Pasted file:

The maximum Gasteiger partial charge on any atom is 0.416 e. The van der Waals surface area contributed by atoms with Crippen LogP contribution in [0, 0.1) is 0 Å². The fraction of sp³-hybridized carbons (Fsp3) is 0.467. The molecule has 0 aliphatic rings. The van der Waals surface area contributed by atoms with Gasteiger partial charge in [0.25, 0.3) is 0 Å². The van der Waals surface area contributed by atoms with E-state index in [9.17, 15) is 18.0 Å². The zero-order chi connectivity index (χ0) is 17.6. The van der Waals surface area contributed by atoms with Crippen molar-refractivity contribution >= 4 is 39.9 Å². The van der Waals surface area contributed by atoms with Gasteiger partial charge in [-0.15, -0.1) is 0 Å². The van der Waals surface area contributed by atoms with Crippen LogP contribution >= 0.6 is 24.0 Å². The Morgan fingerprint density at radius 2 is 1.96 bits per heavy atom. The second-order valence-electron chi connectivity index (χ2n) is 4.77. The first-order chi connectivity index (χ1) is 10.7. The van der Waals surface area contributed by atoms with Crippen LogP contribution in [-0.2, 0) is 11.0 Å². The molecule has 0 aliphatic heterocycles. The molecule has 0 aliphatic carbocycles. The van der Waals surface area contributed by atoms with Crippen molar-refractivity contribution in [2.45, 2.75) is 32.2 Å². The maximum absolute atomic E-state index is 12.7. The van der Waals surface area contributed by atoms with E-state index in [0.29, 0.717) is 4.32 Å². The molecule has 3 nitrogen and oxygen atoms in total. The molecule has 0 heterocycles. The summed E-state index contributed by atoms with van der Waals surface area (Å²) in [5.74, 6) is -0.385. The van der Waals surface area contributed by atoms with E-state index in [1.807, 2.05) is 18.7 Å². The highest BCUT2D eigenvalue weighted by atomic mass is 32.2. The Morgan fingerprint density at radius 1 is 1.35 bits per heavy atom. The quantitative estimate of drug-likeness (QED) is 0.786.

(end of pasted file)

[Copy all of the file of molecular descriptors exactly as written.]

The maximum Gasteiger partial charge on any atom is 0.416 e. The van der Waals surface area contributed by atoms with Crippen LogP contribution in [0, 0.1) is 0 Å². The fraction of sp³-hybridized carbons (Fsp3) is 0.467. The molecule has 0 aliphatic rings. The van der Waals surface area contributed by atoms with Gasteiger partial charge in [0.25, 0.3) is 0 Å². The van der Waals surface area contributed by atoms with E-state index in [9.17, 15) is 18.0 Å². The zero-order chi connectivity index (χ0) is 17.6. The van der Waals surface area contributed by atoms with Crippen molar-refractivity contribution >= 4 is 39.9 Å². The van der Waals surface area contributed by atoms with Gasteiger partial charge in [-0.15, -0.1) is 0 Å². The van der Waals surface area contributed by atoms with Crippen LogP contribution >= 0.6 is 24.0 Å². The Morgan fingerprint density at radius 2 is 1.96 bits per heavy atom. The second-order valence-electron chi connectivity index (χ2n) is 4.77. The first-order chi connectivity index (χ1) is 10.7. The van der Waals surface area contributed by atoms with Crippen LogP contribution in [-0.2, 0) is 11.0 Å². The molecule has 0 aliphatic heterocycles. The molecule has 0 aliphatic carbocycles. The van der Waals surface area contributed by atoms with Crippen molar-refractivity contribution in [2.45, 2.75) is 32.2 Å². The maximum absolute atomic E-state index is 12.7. The van der Waals surface area contributed by atoms with E-state index in [0.29, 0.717) is 4.32 Å². The molecule has 3 nitrogen and oxygen atoms in total. The molecule has 0 heterocycles. The summed E-state index contributed by atoms with van der Waals surface area (Å²) in [5.74, 6) is -0.385. The van der Waals surface area contributed by atoms with E-state index in [1.807, 2.05) is 18.7 Å². The highest BCUT2D eigenvalue weighted by atomic mass is 32.2. The Morgan fingerprint density at radius 1 is 1.35 bits per heavy atom. The quantitative estimate of drug-likeness (QED) is 0.786.